Sarah Boslaugh holds a PhD in Research and Evaluation from the City University of New York and have been working as a statistical analyst for 15 years, in a variety of professional settings, including the New York City Board of Education, the Institutional Research Office of the City University of New York, Montefiore Medical Center, the Virginia Department of Social Services, Magellan Health Services, Washington University School of Medicine, and BJC HealthCare. She has taught statistics in several different contexts and currently teaches the two-semester sequence in Statistics at Washington University Medical School. She has published two previous books: An Intermediate Guide to SPSS Programming: Using Syntax for Data Management (SAGE Publications, 2004) and Secondary Data Sources for Public Health (forthcoming from Cambridge U. Press, 2007) and edited the Encyclopedia of Epidemiology for SAGE Publications (2007).
"If could I take one book only about statistics to a desert island, this book would be the one."
--Michael Pastore, ePublishers Weekly
"The book is best used to get the lay of the land, especially in terms of the relationships between statistical tools and experimental design... In fact, the strength of the book is cutting to the chase and giving the reader a chance to understand where they needed to focus given their data set. "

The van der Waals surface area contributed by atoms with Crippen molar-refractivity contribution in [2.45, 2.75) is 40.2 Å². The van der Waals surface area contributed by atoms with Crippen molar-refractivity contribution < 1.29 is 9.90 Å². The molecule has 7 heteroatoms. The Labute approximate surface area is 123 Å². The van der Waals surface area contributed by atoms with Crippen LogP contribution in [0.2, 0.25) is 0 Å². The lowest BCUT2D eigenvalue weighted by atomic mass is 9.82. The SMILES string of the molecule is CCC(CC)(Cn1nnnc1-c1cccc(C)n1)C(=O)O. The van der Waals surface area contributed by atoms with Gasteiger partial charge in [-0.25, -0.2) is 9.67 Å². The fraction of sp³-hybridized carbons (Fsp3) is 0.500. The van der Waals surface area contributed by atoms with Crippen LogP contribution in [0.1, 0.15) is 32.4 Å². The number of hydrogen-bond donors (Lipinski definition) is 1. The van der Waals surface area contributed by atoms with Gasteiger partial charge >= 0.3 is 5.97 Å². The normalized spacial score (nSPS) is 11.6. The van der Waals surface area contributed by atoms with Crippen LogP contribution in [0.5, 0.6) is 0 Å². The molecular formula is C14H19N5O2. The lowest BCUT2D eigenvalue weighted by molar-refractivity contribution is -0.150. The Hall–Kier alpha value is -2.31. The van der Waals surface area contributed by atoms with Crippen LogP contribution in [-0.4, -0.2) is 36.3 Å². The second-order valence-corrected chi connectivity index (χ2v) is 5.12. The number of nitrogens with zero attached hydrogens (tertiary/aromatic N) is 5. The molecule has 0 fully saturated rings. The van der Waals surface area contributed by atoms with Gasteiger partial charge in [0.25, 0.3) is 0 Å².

--Matt Cooper & Saera Khan, BayPIGgies
"...for any who would use statistics in a job and who wants a quick understanding without textbook depth. Each chapter is supported by graphics, formulas, and solved examples reinforcing basic applied ideas. It's an outstanding reference. "
--Diane C. Donovan, California Bookwatch: The Science Shelf
"More than a textbook, this is a desktop reference, covering the basic concepts of statistics, starting from a more sophisticated point...As is the case with all Nutshell books, it is clear, focused, and comprehensive. "
--Bruce W. Marcus, The Marcus Letter
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--Tom Hrach, Memphis PC Users Group, The Bridge, January/February 2009, Volume 25, Number 1
"...an excellent book that actually delivers more than it promises and would be a worthy desktop addition to anyone who works with statistics on an at least semi-regular basis."
--Neil Davis, Amazon.co.uk